Tale of philosophy, violence and a Corsican bar wins France's Goncourt prize
France’s top literary prize, the Goncourt, has gone to philosophy teacher Jérôme Ferrari for The Sermon on the Fall of Rome - a novel that takes place in a bar on the violence-torn island of Corsica.
As is traditional, Goncourt officials announced Ferrari had won in a Parisian restaurant.
Ferrari flew in from Abu Dhabi, where he teaches at the French lycée, to collect his award.
Any impression that he was taking the news with sang froid was an illusion, he told RFI.
“I'm not calm at all, I'm overwhelmed,” he said. “Luckily I'm very tired from the flight so I seem relaxed. I have been dreaming of this prize ever since I was shortlisted for the Goncourt but it hasn’t been my life’s ambition to get it.”
The Sermon on the Fall of Rome tells the story of a young man who drops his philosophy studies to open a bar in Corsica, hoping to create a haven of happiness and peace.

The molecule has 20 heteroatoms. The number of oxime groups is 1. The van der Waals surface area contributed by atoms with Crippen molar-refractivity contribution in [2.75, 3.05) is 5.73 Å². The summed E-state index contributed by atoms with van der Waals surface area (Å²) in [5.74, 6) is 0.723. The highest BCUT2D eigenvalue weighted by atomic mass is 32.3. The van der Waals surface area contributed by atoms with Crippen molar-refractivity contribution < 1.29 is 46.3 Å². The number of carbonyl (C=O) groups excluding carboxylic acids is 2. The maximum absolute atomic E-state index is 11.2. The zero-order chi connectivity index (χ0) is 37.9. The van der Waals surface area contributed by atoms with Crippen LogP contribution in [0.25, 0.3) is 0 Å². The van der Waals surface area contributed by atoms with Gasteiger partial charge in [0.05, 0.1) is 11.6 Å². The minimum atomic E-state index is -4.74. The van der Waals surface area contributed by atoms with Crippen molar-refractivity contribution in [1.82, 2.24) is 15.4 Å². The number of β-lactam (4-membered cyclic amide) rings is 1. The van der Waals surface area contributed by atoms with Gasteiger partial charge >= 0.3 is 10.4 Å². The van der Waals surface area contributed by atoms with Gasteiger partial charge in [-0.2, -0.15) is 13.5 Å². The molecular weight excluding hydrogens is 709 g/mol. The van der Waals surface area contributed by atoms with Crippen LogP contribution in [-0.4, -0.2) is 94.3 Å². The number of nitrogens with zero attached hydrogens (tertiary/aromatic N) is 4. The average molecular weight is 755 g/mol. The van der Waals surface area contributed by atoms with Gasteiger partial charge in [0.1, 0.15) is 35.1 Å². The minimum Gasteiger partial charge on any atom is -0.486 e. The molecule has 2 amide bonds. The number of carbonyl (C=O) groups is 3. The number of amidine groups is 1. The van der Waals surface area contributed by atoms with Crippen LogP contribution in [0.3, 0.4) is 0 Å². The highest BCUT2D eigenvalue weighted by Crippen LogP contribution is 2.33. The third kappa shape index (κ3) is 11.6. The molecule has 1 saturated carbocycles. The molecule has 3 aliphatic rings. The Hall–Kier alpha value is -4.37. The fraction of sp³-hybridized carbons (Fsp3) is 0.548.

But sex, drink, corruption and violence take the plot in a different direction.
“It's difficult to describe my work because my books always contain several narrative threads,” Ferrari explained. “That said, this book is about cycles - how small worlds, empires, bars and men, grow and die.”
The book’s title refers to a sermon delivered by the mediaeval philosopher Augustine following the 410 sack of Rome.
Ferrari quotes the lines, "The world is like a man, it is born, it grows and it dies."
Born into a Corsican family settled in mainland France, Ferrari returned as an adult to teach in the Corsican capital Ajaccio before leaving for Abu Dhabi.
Corsica, which has a population of 300,000, has seen 38 murders and 117 attempted murders since the start of 2011, the highest homicide rate in Europe.
The Goncourt awards a mere 10 euros to the winner but is a guarantee of good sales for the happy winner.